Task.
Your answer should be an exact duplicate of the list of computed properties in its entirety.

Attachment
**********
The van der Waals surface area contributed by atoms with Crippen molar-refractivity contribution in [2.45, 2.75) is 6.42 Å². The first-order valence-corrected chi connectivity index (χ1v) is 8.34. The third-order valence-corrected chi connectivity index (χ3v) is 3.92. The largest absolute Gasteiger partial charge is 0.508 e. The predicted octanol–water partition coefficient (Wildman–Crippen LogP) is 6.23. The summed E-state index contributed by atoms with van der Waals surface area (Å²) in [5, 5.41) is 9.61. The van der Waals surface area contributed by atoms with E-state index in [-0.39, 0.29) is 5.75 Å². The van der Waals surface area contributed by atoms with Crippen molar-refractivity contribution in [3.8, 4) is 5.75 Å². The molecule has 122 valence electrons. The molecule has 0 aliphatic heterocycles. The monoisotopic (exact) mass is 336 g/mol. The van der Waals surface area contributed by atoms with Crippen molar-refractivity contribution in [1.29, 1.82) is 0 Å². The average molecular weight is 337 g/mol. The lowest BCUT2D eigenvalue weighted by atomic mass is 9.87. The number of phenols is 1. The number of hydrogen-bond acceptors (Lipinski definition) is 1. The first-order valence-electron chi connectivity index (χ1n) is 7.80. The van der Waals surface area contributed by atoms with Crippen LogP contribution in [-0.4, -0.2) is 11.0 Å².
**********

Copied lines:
The van der Waals surface area contributed by atoms with Crippen molar-refractivity contribution in [2.45, 2.75) is 6.42 Å². The first-order valence-corrected chi connectivity index (χ1v) is 8.34. The third-order valence-corrected chi connectivity index (χ3v) is 3.92. The largest absolute Gasteiger partial charge is 0.508 e. The predicted octanol–water partition coefficient (Wildman–Crippen LogP) is 6.23. The summed E-state index contributed by atoms with van der Waals surface area (Å²) in [5, 5.41) is 9.61. The van der Waals surface area contributed by atoms with E-state index in [-0.39, 0.29) is 5.75 Å². The van der Waals surface area contributed by atoms with Crippen molar-refractivity contribution in [3.8, 4) is 5.75 Å². The molecule has 122 valence electrons. The molecule has 0 aliphatic heterocycles. The monoisotopic (exact) mass is 336 g/mol. The van der Waals surface area contributed by atoms with Crippen molar-refractivity contribution in [1.29, 1.82) is 0 Å². The average molecular weight is 337 g/mol. The lowest BCUT2D eigenvalue weighted by atomic mass is 9.87. The number of phenols is 1. The number of hydrogen-bond acceptors (Lipinski definition) is 1. The first-order valence-electron chi connectivity index (χ1n) is 7.80. The van der Waals surface area contributed by atoms with Crippen LogP contribution in [-0.4, -0.2) is 11.0 Å².